Applying for jobs? Just got your first job? Not sure of your rights? Maybe need a refresher? Below is a ton of great information and resources to help you know your rights as a young worker in Canada.
You have 3 fundamental rights as an employee:
- The right to know
- The right to participate
- The right to refuse unsafe work
You’re responsible as a young worker to:
- know and comply with all regulations
- protect yourself, your co workers, and members of the public who may be affected by your actions
- report unsafe actions and unsafe conditions to your employer
- use protective equipment, as required by the employer
- report any accident, incident, or illness immediately to your employer
Your employer is responsible:
- To provide a safe and healthy workplace
- To train employees on potential hazards and to ensure employees have the required certification
- To correct unsafe actions and conditions
- To ensure protective equipment is available and being used
- To report and investigate all accidents and incidents
If you have just lost your job you may be eligible for Employment Insurance (EI): EI is available for Canadians who have lost their job due to no fault of their own.
What labour rights are you covered by?
Approximately 820,000 employees are defined by the Canada Labour Code. These employees account for six percent of all Canadian workers.
If you are employed by one of the following businesses and industries, you are more than likely working in a federally regulated sector:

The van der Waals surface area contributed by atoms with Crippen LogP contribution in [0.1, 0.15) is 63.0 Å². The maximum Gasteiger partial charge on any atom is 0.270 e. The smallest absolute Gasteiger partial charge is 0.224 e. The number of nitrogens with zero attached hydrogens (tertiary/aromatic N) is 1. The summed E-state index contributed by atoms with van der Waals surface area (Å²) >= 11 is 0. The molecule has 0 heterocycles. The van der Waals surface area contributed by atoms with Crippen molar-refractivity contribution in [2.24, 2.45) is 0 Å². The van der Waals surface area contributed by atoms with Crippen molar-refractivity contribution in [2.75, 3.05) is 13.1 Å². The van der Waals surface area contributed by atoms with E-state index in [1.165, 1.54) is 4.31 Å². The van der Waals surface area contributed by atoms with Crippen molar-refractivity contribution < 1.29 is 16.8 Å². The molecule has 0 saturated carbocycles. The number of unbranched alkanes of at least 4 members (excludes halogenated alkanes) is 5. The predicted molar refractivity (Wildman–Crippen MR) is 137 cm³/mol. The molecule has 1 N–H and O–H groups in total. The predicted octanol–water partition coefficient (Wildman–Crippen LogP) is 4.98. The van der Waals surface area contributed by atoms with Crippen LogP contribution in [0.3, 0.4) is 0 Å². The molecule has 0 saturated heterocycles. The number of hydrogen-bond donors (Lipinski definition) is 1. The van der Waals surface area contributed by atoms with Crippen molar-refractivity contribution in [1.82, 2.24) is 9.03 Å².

- marine shipping, ferry and port services
- air transportation, including airports, aerodromes and airlines
- railway and road transportation that involves crossing provincial or international borders
- canals, pipelines, tunnels and bridges (crossing provincial borders)
- telephone, telegraph and cable systems
- radio and television broadcasting
- grain elevators, feed and seed mills
- uranium mining and processing
- businesses dealing with the protection of fisheries as a natural resource
- many First Nation activities
- most federal Crown corporations
- private businesses necessary to the operation of a federal act
If you do not work for one of the above, the employment standards that regulate your conditions of work are defined by your provincial or territorial ministry of labour. See the links below for each province and territory’s labour laws.
If at any time you feel as though you are being mistreated simply due to your race, religion, ethnic origin, skin colour, sex, age, marital status, disability, or sexual orientation you have the right to discuss the situation with your employer.
You can refuse unsafe work: This is probably the most important right, and thus it’s place amongst the national standard for workers rights. If you feel at any time that the work you are doing is unsafe, you have the right to stop what you are doing, and inform your supervisor.
Getting injured at work: While there are different compensation boards within each province in territory, their existence is a national standard. If you become ill, or injured while on the job, there are compensation benefits available for you. When an injury occurs, you are to inform your supervisor right away. A health care professional should be then contacted and a claim form must be filled out.
Printable PF: 7 Things Young Workers Should Know